Ecommerce Sites Pay You To Peddle Their Affiliate Spam, But This Pin Is Not For Sale

It takes a lifetime to build up social capital, but now it’s easier than ever to burn it all to earn some discounts via new ecommerce discovery site affiliate programs. But why should Fab, or The Fancy, or other Pinter-esque services care? They’re not the ones getting spammed. It’s Facebook and Twitter’s problem.

But that’s bullshit.

By incentivizing aggressive sharing with monetary discounts — not a spot on some leaderboard, or (gasp!) a sense of altruism, these ecommerce sites are growing and making money at the expense of financially-strapped users and the social networks they frequent.

The world economy is rough. Meanwhile, shopping discovery sites are booming. They inspire a materialistic culture where you’re only as good as your Italian leather sofa, your hand-knit pea coat, or your picture-perfect wedding dress. This puts people in tough spot, where they can’t afford the things they mistakenly think they need.

But what many of these users are rich in is social capital. Over the years they’ve gained a few Twitter followers or more likely, plenty of Facebook friends, all at the other end of that status update box. The more thoughtful ones realize the true worth of these connections: emotional support, crucial advice, a foot in the door to a new job. Others don’t, or don’t care for the right price.

So when sites tempt their users with money or credit to share their links, some will take the bait. If you don’t think this is a problem, maybe your friends are really smart and won’t succumb.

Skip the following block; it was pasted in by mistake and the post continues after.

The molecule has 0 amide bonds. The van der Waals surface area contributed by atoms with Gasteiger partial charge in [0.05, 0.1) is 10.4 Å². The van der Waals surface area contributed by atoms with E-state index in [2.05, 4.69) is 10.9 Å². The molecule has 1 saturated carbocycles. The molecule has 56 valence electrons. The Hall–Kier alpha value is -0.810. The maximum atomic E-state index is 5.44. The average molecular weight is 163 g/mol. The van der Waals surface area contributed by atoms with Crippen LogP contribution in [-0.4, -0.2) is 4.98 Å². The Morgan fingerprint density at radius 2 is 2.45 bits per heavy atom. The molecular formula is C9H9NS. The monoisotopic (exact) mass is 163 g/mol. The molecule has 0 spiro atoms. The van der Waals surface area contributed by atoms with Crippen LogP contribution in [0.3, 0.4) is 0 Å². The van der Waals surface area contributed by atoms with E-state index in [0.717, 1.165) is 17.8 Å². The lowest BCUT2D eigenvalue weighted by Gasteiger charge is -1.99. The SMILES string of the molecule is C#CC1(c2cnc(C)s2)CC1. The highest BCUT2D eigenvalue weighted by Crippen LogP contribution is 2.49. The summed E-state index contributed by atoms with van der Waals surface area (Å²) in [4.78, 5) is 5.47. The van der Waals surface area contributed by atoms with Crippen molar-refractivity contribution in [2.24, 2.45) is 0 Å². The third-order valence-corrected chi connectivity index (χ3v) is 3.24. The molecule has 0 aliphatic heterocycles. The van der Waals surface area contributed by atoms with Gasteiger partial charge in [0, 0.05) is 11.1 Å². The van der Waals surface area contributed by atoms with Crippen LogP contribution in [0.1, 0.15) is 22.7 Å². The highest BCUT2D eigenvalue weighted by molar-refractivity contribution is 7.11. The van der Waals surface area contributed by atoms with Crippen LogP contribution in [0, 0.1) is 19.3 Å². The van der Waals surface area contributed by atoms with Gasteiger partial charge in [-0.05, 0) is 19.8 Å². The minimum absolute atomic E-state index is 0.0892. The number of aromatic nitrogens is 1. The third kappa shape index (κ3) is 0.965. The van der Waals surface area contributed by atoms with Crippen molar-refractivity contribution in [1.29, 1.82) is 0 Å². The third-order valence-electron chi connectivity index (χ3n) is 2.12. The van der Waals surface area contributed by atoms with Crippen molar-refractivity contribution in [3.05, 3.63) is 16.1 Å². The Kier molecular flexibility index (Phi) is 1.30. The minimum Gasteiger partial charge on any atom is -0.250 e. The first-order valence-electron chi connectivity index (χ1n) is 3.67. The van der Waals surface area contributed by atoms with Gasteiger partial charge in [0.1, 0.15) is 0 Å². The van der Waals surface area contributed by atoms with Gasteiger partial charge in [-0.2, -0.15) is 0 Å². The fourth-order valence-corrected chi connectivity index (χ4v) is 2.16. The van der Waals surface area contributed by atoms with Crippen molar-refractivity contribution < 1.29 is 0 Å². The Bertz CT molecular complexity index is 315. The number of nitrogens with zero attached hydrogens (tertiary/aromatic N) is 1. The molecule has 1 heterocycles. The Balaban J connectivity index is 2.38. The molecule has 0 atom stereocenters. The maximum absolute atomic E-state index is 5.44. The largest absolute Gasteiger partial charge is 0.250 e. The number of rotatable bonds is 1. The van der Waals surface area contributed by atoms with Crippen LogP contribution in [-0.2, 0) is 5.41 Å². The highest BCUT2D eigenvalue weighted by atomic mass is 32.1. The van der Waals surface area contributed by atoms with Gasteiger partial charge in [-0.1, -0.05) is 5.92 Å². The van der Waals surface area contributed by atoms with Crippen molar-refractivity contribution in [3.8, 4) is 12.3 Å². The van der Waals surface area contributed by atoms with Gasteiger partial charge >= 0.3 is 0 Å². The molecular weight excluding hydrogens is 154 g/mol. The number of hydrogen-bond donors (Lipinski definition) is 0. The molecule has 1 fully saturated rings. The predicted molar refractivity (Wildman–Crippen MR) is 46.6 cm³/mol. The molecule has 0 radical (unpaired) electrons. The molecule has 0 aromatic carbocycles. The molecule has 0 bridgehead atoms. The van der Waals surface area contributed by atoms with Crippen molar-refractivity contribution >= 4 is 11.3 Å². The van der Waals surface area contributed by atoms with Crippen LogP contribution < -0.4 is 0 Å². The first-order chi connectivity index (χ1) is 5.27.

But right now somewhere, someone’s seeing product links from The Fancy on Facebook or Twitter, not because their friend necessarily thinks they’d love those products, but because The Fancy launched an affiliate link program today. Meanwhile, that site gains exposure, traffic, and maybe even more money per referral purchase than their users do.

Thankfully, Pinterest, the most popular of these sites, hasn’t gone to the user affiliate link dark side yet. Update: And it doesn’t even use affiliate links to make money for itself anymore.

Yes, sites like Amazon have long had affiliate programs, but they were pretty clearly designed for career or at least hobbyist marketers. The new line of ecommerce discovery referral programs are different. They don’t even require you to sign up separately. Just share away and discount credits pile up in your account. They’re bringing affiliate marketing to the mainstream.

This all hurts the prevailing social networks, where these links decrease the relevance of content feeds and make the services less addictive.

In response to a question about whether the program promotes spam, The Fancy’s CEO and founder told GigaOm, “We’re going to have to watch it. But, right now, I think you know what your audience is going to tolerate, it’s the same as anything else. If you tweet a bunch of junk people may unfollow you on Twitter.” That doesn’t address the harm these programs do to the user experience of the communication platforms they piggyback on.

But honestly, affiliate programs hurt the sites offering them too. Suddenly no one can tell the motive behind why you pinned, fancied, fabbed, or glimpsed something. This taints the joy of discovery and makes organic sharing seem smarmy. Hopefully ecommerce photo sharing sites think through these risks when considering whether to keep or launch affiliate programs.

And Pinterest? Don’t you dare.